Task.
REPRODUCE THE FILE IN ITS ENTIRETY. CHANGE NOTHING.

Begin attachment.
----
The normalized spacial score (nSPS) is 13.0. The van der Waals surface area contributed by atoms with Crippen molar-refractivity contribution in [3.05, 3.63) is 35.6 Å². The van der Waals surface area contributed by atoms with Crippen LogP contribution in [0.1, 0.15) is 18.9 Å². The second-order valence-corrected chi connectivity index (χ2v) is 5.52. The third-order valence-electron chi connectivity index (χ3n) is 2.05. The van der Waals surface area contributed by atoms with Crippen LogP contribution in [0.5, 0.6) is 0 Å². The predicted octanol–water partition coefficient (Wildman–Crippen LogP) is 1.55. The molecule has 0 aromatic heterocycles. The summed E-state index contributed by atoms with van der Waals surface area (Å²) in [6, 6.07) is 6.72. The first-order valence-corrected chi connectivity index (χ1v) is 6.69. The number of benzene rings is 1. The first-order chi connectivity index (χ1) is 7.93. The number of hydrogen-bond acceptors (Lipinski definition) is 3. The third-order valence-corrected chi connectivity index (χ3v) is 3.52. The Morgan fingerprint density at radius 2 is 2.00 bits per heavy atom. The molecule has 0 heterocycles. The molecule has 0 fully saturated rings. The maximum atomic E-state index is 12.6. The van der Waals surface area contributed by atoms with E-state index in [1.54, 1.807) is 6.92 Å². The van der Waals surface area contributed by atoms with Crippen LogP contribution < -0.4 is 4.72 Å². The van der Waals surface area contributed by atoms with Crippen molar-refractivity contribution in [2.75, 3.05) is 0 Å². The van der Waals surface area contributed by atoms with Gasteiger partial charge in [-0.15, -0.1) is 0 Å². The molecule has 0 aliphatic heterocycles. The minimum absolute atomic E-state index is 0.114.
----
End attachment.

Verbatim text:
The normalized spacial score (nSPS) is 13.0. The van der Waals surface area contributed by atoms with Crippen molar-refractivity contribution in [3.05, 3.63) is 35.6 Å². The van der Waals surface area contributed by atoms with Crippen LogP contribution in [0.1, 0.15) is 18.9 Å². The second-order valence-corrected chi connectivity index (χ2v) is 5.52. The third-order valence-electron chi connectivity index (χ3n) is 2.05. The van der Waals surface area contributed by atoms with Crippen LogP contribution in [0.5, 0.6) is 0 Å². The predicted octanol–water partition coefficient (Wildman–Crippen LogP) is 1.55. The molecule has 0 aromatic heterocycles. The summed E-state index contributed by atoms with van der Waals surface area (Å²) in [6, 6.07) is 6.72. The first-order valence-corrected chi connectivity index (χ1v) is 6.69. The number of benzene rings is 1. The first-order chi connectivity index (χ1) is 7.93. The number of hydrogen-bond acceptors (Lipinski definition) is 3. The third-order valence-corrected chi connectivity index (χ3v) is 3.52. The Morgan fingerprint density at radius 2 is 2.00 bits per heavy atom. The molecule has 0 heterocycles. The molecule has 0 fully saturated rings. The maximum atomic E-state index is 12.6. The van der Waals surface area contributed by atoms with E-state index in [1.54, 1.807) is 6.92 Å². The van der Waals surface area contributed by atoms with Crippen LogP contribution < -0.4 is 4.72 Å². The van der Waals surface area contributed by atoms with Crippen molar-refractivity contribution in [2.75, 3.05) is 0 Å². The van der Waals surface area contributed by atoms with Gasteiger partial charge in [-0.15, -0.1) is 0 Å². The molecule has 0 aliphatic heterocycles. The minimum absolute atomic E-state index is 0.114.